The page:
5. Make sure the “Create new project configurations” option is not checked. You will get an error if this is checked since the Android app project does not have an AndroidDevice platform yet.
  6. Click OK.
  7. Repeat steps 2 – 6 using Androidmulator for the Name field.

Now for the hard part, adding the new platforms to the Android app project.

  1. Unload the Android app project (right click on the project and select Unload).
  2. Edit the AppName.csproj file (right click on the project and select “Edit .csproj”.
  3. Paste the following XML right below the opening Project tag:
  4. Look for the following element:
  5. Select all of the text for the above PropertyGroup including the opening and closing PropertyGroup tag and copy it.
  6. Paste the text twice right below the ending PropertyGroup tag copied above.
  7. Edit the pasted property groups, changing:
    to for the first copy and for the second copy.
  8. Not required, but best to have a separate OutputPath for each platform, so change: to for the first copy and for the second copy.
  9. Save and close the .csproj file.
  10. Reload the project.

You will then have to map the solution custom platform to the project custom platform:

  1. Open the Configuration Manager again.
  2. Select the AndroidDevice platform for the Active Solution Platform.
  3. In Platform column for the Android app project, select AndroidDevice.
  4. Select the AndroidEmulator platform for the Active Solution Platform.
  5. In Platform column for the Android app project, select AndroidEmulator.

Now you will want to open the Android project properties and edit the Configuration|Platform settings to only build for the relevant architectures, i.e. armeabi-v7s for AndroidDevice and x86 for AndroidEmulator, like you did earlier for the new configurations.

Configuration Mapping

When we added the configurations above, we added them at the solution level but also added them to each project in the solution by selecting the “Create Configurations for all solution items” on Mac and “Create new project configurations” in Windows (or added them manually in the .csproj file). This way the new configurations are available at the project and the solution level. You can then map solution level configurations to project level configurations using the Configuration Manager in Windows or on Mac using the Solution Options > Build > Configurations > Configuration Mappings tab. You will see that for each project, you can select which project configuration will build when you select the active solution configuration in the Configuration drop down list.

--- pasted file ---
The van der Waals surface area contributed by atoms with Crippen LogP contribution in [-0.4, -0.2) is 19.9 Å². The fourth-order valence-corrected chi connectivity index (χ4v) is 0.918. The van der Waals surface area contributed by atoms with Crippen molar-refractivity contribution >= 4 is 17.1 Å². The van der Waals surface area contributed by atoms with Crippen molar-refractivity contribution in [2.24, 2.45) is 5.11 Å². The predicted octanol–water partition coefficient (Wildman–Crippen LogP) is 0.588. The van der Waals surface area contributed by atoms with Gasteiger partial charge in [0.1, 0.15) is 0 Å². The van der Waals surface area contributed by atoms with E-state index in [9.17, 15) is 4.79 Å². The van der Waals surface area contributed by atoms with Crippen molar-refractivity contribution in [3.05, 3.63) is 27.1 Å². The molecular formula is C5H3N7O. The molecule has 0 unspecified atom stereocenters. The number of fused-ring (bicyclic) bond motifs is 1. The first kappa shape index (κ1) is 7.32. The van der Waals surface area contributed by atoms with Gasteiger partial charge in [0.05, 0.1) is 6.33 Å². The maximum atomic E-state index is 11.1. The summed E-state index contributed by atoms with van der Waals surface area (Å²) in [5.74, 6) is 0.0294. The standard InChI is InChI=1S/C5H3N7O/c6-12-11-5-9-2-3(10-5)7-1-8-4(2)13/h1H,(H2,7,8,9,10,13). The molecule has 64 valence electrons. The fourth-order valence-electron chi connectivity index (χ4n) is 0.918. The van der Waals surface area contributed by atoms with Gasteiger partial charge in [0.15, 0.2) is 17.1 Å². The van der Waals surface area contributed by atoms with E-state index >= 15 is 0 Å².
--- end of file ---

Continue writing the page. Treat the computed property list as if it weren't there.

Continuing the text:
You can also set which projects build with each solution configuration. If you have a solution with multiple app projects, you can add a configuration to only build the project(s) needed at the time. For a Xamarin Forms app (or any solution with multiple platform projects), you may want to add a configuration that only builds the iOS project (and PCL project if used), and one to only build the Android project (and PCL project if used). This would again speed up build times, so you are only building for the platform you are currently debugging.

Configurations and MSBuild Properties in Your .csproj File

We touched briefly on the .csproj file when adding custom platforms to an app project in Visual Studio since the UI provides no way of doing that as in Xamarin Studio. Mostly you will never have to edit a .csproj file but I feel it is useful to at least touch on the items in the .csproj file that are affected when you switch the active Configuration|Platform in the IDE.

When we added the custom platform above, we copied and pasted a PropertyGroup twice to add the new platforms and set the build output path for the new platforms. The property groups that are used for each configuration is simply a set of MSBuild properties and values that will be used when the corresponding Configuration|Platform combination is selected for build. For instance, the following property group will be used when the Debug|AnyCPU  Configuration|Platform is selected:

When the condition '$(Configuration)|$(Platform)' == 'Debug|AnyCPU' is met, then the values for the MSBuild properties in that group will be used. For instance, you will find the below in the above property group:

This sets the Linker options to “None” when using Debug|AnyCPU Configuration|Platform combination. Your configurations and platforms are really just a way for you to set a bunch of MSBuild properties to specific values just by choosing a Configuration|Platform for your build. If building from the command line, you can manually set any available MSBuild property using the /p:MSBuildProperty=value syntax. In other words, if you wanted to build the Debug|AnyCPU Configuration|Platform from the command line but wanted to enable the linker option “Link SDK Assemblies Only”, you would do the following (Windows):

…or on Mac:

Any property you see defined in a PropertyGroup in the .csproj file can be set to a specific value in the command line with the /p:PropertyName=PropertyValue switch when doing a command line build. Here is the MSBuild Command Line reference for more information.

Summary

You have now learned how to create custom configurations and platforms and how to edit them so that the build options you want for a particular scenario can all be set just by selecting the appropriate configuration | platform combination.